Tuesday, July 21, 2015

Nonfiction | Agonizing Over Adulthood

In case you haven't noticed, my year has been filled with a lot of middle grade reading—fiction, nonfiction, graphic novels, anything. When the next on my reading challenge list was a graphic novel, any graphic novel, it would've been easy to just pick up one of the gazillion young titles on my library shelves, but I thought this would be a good opportunity to enjoy a graphic story from a more adult voice.

The book I chose is Drinking at the Movies by Julia Wertz. She's the creator of The Fart Party, which the back of the book tells me is a cult-hit comic. Drinking at the Movies is her first full-length memoir, which chronicles the year she left her home in San Francisco and moved to New York.

There are a lot of such stories out there. Twenty-somethings move to the big city for an experience, or some kind of personal test, and it's so unlike any other experience that they, of course, document it. So there's that kind of story—first adventures/disasters/disillusions with New York City. Then there's the stories of just 20-somethings themselves—lost in life, often trying to find themselves by losing a familiar geographic sense of comfort. I guess you could consider Drinking at the Movies both of these things, but Wertz doesn't strike me as a narrator that a) takes herself too seriously, b) takes what she says too seriously, and c) ponders these experiences as big, serious life-defining moments.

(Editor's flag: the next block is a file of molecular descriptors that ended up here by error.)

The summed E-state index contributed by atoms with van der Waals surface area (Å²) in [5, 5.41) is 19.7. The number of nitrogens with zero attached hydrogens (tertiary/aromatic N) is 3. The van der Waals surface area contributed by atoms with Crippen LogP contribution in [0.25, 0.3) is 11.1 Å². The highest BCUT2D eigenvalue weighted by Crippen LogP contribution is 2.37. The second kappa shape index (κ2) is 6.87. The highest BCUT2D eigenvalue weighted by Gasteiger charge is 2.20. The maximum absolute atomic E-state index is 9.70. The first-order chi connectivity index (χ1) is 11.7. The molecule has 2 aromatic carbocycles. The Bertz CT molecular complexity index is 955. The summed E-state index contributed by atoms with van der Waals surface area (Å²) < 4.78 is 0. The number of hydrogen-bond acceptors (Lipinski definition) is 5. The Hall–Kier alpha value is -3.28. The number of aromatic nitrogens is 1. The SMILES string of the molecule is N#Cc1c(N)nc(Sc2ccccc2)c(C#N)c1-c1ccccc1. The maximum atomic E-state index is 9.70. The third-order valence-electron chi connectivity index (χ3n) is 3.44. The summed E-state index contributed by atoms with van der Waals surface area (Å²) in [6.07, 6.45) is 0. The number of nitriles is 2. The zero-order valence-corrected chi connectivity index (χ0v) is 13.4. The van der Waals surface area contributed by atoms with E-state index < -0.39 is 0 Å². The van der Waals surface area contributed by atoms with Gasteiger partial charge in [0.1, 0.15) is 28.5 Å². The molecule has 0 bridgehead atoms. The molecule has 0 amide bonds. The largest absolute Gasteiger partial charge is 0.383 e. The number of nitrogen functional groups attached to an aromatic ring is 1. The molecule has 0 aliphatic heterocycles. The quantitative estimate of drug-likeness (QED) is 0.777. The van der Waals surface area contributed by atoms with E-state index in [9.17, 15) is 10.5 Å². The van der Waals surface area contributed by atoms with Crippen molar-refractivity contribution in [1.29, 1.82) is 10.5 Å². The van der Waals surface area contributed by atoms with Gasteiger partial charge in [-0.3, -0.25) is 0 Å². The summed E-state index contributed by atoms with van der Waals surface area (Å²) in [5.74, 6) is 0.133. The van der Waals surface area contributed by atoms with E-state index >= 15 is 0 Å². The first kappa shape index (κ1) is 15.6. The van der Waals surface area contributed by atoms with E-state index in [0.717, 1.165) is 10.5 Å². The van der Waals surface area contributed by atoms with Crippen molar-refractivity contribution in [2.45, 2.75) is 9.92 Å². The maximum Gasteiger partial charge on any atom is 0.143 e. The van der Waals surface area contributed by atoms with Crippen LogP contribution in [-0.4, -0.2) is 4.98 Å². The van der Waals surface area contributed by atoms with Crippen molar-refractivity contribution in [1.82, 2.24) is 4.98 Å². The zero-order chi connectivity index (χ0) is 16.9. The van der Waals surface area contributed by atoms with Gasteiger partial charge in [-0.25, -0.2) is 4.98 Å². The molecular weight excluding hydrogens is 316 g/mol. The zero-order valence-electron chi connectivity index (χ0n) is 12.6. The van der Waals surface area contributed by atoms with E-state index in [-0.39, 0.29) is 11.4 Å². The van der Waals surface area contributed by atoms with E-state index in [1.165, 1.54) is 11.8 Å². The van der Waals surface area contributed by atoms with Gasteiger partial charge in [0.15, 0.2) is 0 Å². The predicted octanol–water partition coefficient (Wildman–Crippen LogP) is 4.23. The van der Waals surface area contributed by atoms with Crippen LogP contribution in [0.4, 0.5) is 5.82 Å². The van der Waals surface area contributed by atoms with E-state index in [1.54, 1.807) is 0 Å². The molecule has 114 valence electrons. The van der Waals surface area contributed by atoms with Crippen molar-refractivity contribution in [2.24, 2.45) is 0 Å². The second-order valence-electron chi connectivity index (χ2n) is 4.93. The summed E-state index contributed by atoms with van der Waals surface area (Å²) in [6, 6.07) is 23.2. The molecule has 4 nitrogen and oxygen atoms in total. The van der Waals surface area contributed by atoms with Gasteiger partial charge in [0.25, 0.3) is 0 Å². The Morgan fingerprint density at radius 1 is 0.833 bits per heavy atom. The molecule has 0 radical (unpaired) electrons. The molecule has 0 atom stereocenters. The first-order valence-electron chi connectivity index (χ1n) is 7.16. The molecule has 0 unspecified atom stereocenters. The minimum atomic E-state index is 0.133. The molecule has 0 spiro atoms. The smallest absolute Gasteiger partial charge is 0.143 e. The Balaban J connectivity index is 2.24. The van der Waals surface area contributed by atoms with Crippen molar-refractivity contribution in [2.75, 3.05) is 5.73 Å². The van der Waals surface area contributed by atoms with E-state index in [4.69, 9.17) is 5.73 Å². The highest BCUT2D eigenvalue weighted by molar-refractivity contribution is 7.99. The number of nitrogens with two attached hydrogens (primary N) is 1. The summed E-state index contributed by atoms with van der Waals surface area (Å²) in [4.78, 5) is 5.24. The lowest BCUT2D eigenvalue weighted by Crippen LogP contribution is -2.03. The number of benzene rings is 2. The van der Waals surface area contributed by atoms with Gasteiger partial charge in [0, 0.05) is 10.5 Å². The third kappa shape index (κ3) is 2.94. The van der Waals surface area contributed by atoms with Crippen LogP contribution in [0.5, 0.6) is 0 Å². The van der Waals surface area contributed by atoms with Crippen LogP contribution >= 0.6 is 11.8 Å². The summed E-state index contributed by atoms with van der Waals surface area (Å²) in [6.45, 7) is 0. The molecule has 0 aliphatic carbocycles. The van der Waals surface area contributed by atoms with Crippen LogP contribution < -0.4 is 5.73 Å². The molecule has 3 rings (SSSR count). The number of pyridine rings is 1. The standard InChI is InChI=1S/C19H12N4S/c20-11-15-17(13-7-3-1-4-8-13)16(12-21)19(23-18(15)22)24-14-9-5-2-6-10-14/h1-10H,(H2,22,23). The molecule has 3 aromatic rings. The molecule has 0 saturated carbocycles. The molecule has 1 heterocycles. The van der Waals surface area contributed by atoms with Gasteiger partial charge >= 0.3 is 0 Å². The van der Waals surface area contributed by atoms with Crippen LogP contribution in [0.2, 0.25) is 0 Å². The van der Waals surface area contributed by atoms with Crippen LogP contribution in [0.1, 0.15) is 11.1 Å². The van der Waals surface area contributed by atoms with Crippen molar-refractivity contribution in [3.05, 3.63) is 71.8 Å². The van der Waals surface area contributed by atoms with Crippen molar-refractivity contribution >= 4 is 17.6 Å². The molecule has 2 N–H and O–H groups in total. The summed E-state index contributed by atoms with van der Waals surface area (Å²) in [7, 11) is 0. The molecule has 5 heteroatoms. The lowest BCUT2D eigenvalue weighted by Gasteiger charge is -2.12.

In a sense, her attitude was very refreshing. In another sense, her attitude reeked of a lackadaisical "I can screw up because I'm 24, so I won't worry about my choices." Like most folks of her age and situation, Wertz drinks too much; she doesn't feel like an adult and scoffs at the idea with humor, rather than trying to evolve into it; she doesn't think of her future in a serious sort of way—it's more an immediate future worrying, not long-term thinking. It's unclear whether New York was her long-term plan or just a whim, but it was her first important step towards a more grown-up future. There are so many similar stories of people around this age doing just this, because this step outside of one's comfort zone is so developmentally significant, and can be equally as life-affirming.

Regardless of whether it's a new story or one told a thousand times before, I thought Wertz was hilarious. The structure of this book is very much short, anecdotal comics thrown together to tell a complete story. In that sense, it's a great one to read in brief spurts, though I read it basically in one sitting. She's self-critical while avoiding the self-critique that requires loads of self-reflection. Whether she's telling stories of encounters with the homeless, the days she's lost jobs, the excessive amount of junk she eats, or her drug-addicted brother's bouts in and out of rehab, Wertz writes about her life with a "HERE IT IS" attitude—and she does it with such wit that you figure she must be that great kind of sardonic storyteller in real life. Or at least that friend you can count on for a great one-liner, said under her breath, at the best moment of any situation.

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